2. Type the following command in the Run dialog box, and then press OK:
      timedate.cpl
      The screen shot for this step
  2. Do one of the following, depending on the result:
    • If the Date and Time Properties dialog box appears, you are already logged on as an administrator. Click Cancel to close the dialog box.
      The screen shot for this step
    • If you receive the following message, you are not logged on as an administrator:
      The screen shot showing the message appears if you are not logged on as an administrator
After you've verified that you're logged on to your computer as an administrator, you can start troubleshooting Windows Installer issues.

Identify Windows Installer issues

If the Windows Installer engine is corrupted, disabled, or installed incorrectly, this may cause program installation issues.

Use the following methods to identify any Windows Installer issues that may be causing problems when you install, uninstall, or update programs.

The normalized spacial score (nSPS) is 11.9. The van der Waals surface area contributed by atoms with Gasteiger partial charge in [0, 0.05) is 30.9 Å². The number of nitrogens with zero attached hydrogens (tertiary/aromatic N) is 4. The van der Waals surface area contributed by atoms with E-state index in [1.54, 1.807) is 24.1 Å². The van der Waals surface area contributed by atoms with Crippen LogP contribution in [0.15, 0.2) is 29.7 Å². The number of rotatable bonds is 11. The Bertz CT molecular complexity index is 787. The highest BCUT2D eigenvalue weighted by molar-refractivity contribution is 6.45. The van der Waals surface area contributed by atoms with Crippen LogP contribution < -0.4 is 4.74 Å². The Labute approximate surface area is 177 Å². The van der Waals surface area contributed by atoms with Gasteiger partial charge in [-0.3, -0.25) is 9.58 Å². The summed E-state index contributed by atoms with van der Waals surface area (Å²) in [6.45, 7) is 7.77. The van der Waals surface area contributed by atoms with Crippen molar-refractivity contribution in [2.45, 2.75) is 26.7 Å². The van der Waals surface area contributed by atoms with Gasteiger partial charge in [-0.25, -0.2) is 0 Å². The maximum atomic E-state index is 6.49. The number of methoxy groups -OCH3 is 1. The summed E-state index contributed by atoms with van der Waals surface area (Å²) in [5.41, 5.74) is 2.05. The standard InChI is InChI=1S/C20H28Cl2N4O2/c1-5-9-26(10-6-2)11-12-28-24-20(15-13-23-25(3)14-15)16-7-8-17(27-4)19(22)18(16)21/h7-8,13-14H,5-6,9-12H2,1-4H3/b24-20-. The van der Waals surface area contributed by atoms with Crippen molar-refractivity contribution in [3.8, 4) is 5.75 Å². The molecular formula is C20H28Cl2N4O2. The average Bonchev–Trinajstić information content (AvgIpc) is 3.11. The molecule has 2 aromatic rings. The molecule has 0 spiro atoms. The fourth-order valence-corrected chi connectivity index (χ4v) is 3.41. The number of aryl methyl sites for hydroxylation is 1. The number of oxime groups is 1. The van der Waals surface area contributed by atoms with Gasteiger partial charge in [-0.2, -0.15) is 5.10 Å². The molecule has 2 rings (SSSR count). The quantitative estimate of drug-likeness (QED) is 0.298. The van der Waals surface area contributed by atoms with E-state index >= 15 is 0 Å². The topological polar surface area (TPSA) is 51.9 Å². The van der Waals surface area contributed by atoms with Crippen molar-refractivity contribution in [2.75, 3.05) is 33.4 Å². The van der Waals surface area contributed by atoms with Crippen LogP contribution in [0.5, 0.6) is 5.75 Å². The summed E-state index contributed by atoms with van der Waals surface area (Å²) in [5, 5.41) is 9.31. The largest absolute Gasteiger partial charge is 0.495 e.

Method 1: Determine whether the Windows Installer engine is working
  1. Click StartStart button, type cmd in the Search box or click Run then type cmd in the dialog (Windows XP or Windows Server 2003), and then press Enter to open a Command Prompt window.
  2. At the command prompt, type MSIExec, and then press Enter.
  3. If the MSI engine is working, you should not receive any error messages. If you receive an error message, enter the error message text into a search engine such as Bing or Google to locate troubleshooting information about the issue.
  4. Try to install or uninstall again.
Method 2: Make sure that the Windows Installer service is not set to Disabled
  1. Click StartStart button, type services.msc in the Search box or click Run then type services.msc in the dialog (Windows XP or Windows Server 2003), and then press Enter to open Services.
  2. Right-click Windows Installer, and then click Properties.
  3. If the Startup type box is set to Disabled, change it to Manual.
  4. Click OK to close the Properties window.
  5. Right-click the Windows Installer service, and then click Start. The service should start without errors.
  6. Try to install or to uninstall again.
Method 3: Check your version of Windows Installer, and upgrade to the latest version if necessary
Important This method applies to Windows XP, Windows Vista, Windows Server 2003, Windows Server 2003 R2, and Windows Server 2008 only.
  1. Click StartStart button, type cmd in the Search box or click Run then type services.msc in the dialog (Windows XP or Windows Server 2003), and then press Enter to open a Command Prompt window.